Thursday, June 11, 2020

The 11th of June, 1944 - D + 5, Tigers in the Mist

Fighting in the Bocage
(US Army Signal Corps Photo)

Sergeant Bill Brandt had managed to stem the bleeding from Private Teddy Woolworth's lower leg. His leg from mid-calf down was nearly severed, only some ligaments held the whole thing together. A belt from Teddy's musette bag as a tourniquet and using Teddy's bayonet to cinch it tight kept the young soldier from bleeding out.

Bill carefully looked down the line he figured the fire had come from, yup, there they were, though they were barely visible. Two Germans and a machine gun on a bipod. He'd heard one of the Germans yell out, "Hör auf zu schießen, du Arschloch!¹"

When he heard the slap of hand on helmet, he'd dashed to drag Teddy out of the beaten zone. He'd been on the receiving end of a slap to the helmet a few times, especially in boot camp! Bill figured that the Germans were waiting for bigger fish and that the gunner had fired prematurely. The fellow in charge hadn't seemed happy at all.

He signaled the rest of the squad to hold in place, then, looking at Corporal Jack Wilson, he gestured for him to do a three count, then join him. "Stay low" Bill silently mouthed at the guy he'd known since boot camp.

At the count of three, Jack moved, Bill then sent an entire magazine of .30 caliber rounds at the two Germans before they could open fire on Jack. Bill was pretty sure he'd hit one of the Germans.

"Jesus, Sarn't Bill, are ya trying to get me killed?" Jack huffed as he took up position near his buddy Bill.

"Do you still have that rifle grenade gear?" Bill asked.

Rather than answer, Jack began assembling the rig onto his Garand. When done he had to pat himself down to find the special blank cartridge needed to shoot the grenade. He found it, then loaded the round, then loaded the grenade. He was ready.

"You ready Jack?"


"We're aiming for that corner down the line along which we advanced on the other side of the hedge. I'm gonna lay down some fire on that, hit where I'm hitting."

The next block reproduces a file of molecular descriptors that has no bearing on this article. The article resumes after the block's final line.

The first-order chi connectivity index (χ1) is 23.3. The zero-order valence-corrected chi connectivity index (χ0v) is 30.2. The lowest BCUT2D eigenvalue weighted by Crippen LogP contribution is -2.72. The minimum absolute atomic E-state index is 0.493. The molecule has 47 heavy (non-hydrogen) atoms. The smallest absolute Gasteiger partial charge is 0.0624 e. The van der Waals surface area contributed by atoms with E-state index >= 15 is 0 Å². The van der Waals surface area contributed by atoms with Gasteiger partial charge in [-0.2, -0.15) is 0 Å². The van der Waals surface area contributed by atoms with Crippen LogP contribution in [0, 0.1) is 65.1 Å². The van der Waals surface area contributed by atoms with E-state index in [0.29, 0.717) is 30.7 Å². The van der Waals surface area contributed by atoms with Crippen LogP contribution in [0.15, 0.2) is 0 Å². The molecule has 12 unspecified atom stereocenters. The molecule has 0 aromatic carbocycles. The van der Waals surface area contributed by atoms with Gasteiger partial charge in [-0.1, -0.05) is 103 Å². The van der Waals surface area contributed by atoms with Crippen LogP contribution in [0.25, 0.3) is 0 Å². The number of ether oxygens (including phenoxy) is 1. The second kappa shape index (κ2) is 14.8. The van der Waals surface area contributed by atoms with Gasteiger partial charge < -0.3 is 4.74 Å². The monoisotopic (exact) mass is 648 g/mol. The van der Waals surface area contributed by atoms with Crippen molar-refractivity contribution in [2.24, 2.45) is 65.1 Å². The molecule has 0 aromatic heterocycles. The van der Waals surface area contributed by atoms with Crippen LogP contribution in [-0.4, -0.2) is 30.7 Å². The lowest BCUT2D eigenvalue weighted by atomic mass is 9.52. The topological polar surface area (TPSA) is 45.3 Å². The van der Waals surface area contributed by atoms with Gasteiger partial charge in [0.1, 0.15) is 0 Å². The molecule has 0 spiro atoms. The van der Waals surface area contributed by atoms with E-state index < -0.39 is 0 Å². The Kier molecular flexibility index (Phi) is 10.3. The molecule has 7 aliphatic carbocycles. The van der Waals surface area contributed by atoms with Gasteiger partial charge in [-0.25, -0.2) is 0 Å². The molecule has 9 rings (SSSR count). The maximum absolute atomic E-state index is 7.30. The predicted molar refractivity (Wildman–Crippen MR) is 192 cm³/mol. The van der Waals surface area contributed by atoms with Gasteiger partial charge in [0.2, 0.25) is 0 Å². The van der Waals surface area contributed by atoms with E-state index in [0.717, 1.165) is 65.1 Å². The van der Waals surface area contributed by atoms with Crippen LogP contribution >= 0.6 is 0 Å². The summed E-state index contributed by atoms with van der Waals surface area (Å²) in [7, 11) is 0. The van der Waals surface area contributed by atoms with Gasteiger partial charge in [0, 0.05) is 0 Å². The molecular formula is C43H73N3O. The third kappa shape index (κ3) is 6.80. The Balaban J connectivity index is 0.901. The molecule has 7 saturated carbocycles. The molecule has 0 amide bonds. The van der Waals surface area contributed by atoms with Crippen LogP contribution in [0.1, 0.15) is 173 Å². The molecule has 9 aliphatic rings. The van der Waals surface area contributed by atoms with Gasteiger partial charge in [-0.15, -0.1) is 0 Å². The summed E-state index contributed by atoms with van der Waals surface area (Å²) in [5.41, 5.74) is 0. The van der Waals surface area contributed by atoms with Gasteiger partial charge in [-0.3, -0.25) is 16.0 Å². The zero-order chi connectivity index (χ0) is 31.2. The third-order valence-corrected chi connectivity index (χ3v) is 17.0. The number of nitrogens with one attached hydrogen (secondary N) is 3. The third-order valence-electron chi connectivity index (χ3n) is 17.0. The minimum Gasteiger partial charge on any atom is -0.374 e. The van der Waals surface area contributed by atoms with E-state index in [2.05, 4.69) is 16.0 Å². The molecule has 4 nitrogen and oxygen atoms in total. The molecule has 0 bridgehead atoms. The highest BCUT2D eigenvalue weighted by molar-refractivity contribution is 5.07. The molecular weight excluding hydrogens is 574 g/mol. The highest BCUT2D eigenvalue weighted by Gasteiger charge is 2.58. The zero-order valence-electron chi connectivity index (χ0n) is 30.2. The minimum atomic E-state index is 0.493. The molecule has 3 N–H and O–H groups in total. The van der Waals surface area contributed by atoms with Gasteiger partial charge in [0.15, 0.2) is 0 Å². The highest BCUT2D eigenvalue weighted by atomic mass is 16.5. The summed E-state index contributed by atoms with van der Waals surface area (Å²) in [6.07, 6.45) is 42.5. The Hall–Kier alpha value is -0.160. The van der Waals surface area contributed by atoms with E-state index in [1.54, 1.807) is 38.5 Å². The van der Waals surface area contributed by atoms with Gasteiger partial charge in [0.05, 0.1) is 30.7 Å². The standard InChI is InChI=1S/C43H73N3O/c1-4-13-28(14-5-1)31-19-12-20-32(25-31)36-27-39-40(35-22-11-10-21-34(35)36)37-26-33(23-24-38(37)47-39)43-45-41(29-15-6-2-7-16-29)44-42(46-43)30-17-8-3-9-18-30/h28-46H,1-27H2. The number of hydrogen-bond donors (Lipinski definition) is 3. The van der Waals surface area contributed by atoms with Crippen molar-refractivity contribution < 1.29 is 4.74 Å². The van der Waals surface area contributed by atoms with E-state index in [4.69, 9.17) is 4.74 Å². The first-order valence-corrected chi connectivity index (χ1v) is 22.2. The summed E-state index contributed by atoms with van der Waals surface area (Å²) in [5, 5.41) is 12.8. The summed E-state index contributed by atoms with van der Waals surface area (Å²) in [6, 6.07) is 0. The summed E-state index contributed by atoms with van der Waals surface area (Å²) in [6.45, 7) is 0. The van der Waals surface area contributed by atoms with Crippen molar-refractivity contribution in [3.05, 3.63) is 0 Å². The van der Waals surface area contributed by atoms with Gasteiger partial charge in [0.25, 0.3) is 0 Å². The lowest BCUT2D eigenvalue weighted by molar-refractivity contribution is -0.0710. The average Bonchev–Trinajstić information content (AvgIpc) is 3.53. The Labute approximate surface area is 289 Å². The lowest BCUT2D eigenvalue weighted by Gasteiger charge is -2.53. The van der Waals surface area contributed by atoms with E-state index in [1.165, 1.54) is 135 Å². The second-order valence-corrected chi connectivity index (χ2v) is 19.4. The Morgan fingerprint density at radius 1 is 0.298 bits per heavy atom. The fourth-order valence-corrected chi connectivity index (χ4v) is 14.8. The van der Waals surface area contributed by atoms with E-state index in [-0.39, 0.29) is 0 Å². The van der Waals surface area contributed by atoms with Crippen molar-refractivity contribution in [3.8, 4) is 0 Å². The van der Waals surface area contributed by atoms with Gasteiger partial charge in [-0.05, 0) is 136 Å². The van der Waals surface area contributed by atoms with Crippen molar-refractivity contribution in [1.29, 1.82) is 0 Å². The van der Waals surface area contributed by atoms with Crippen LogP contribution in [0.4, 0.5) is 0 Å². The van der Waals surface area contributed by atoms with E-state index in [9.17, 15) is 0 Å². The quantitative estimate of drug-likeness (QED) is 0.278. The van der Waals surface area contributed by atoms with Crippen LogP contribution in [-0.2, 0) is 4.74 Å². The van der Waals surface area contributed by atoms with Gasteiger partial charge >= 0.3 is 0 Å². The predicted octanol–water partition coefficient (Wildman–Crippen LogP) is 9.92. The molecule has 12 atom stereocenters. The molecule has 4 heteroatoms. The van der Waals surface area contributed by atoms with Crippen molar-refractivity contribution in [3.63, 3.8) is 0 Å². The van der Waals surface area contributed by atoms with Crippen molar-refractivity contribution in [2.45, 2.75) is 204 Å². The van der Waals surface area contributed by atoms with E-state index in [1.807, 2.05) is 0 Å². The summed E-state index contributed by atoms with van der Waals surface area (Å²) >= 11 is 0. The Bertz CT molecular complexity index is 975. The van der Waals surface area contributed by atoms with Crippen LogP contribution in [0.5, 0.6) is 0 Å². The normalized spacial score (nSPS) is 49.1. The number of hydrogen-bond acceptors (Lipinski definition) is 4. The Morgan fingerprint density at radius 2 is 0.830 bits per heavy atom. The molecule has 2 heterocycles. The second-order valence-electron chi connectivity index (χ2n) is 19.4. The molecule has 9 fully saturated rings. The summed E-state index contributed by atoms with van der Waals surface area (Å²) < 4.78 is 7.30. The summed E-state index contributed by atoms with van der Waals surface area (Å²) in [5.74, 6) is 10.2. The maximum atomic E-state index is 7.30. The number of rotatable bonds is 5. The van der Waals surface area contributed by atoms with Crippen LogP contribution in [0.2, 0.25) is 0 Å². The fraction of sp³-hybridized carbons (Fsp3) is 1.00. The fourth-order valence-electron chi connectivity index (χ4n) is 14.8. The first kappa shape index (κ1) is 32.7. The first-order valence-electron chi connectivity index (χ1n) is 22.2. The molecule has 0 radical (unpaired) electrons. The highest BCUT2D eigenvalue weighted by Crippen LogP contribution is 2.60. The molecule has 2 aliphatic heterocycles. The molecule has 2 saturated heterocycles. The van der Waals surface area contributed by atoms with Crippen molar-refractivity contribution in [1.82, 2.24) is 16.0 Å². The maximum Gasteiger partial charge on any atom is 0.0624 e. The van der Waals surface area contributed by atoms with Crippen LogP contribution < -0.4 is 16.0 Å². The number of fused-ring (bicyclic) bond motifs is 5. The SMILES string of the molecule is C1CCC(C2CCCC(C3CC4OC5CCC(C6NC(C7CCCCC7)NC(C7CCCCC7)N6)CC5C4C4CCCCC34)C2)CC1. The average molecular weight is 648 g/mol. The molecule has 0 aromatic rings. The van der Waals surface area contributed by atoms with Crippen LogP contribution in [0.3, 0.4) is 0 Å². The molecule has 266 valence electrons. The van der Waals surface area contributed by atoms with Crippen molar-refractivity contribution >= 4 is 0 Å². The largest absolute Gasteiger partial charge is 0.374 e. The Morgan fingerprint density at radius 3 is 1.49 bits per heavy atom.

With that, Bill opened fire. Nearly at the same time, Jack launched his grenade down range. It hit with a satisfying bang and Bill knew that his idea had worked when he had heard someone scream, loud enough to be heard over the explosion.

Sergeant Brandt had the rest of the squad move up, he detailed one man to fetch the medic who shouldn't be too far away. Then it was time to clear this field. The squad's M1919 machine gun was set up to sweep the field to cover them as he took a team down to check where the Germans had been. The battalion S2² was hot for intel on who they had been fighting over the past day. Opposition was stiffening.

Browning M1919 .30 caliber machine gun.

Bill took three men with him, he had Jack stay with the MG team, I mean, it was all about fire and maneuver right? At least that's what Bill remembered from training, he was leading the maneuver element, and Corporal Wilson led the fire element, the guys whose job it was to cover the guys on the move. Sergeant Brandt was a quick study, but damn it, all this stuff gave him a headache. He wasn't so sure he liked being in charge.

The maneuver element reached the position which Bill and Jack had attacked. There were two dead Germans, still in position behind their bipod mounted MG34. Sergeant Brandt had one of the privates search the bodies and the kid retrieved two sets of papers and some miscellaneous personal stuff, letters and photos. Bill didn't look at the photos or the letters, he just stuffed everything in his musette bag.

These Germans weren't run of the mill infantry, they were fallschirmjäger, paratroopers. No wonder they'd been having such a tough fight lately!


Panzerschütze Georg Hansel was finishing up brushing away the marks left in the hard dirt from backing their Tiger into the small treeline. Anything coming up the road would lie under their sights for a good kilometer. The countryside near Caen was still fairly open, nothing like the Bocage country where the Amis had landed. More and more Tommy tanks were coming ashore. So far all they had done was sit there in their tank lagers. Even a lowly private like himself knew that the Tommies couldn't wait forever.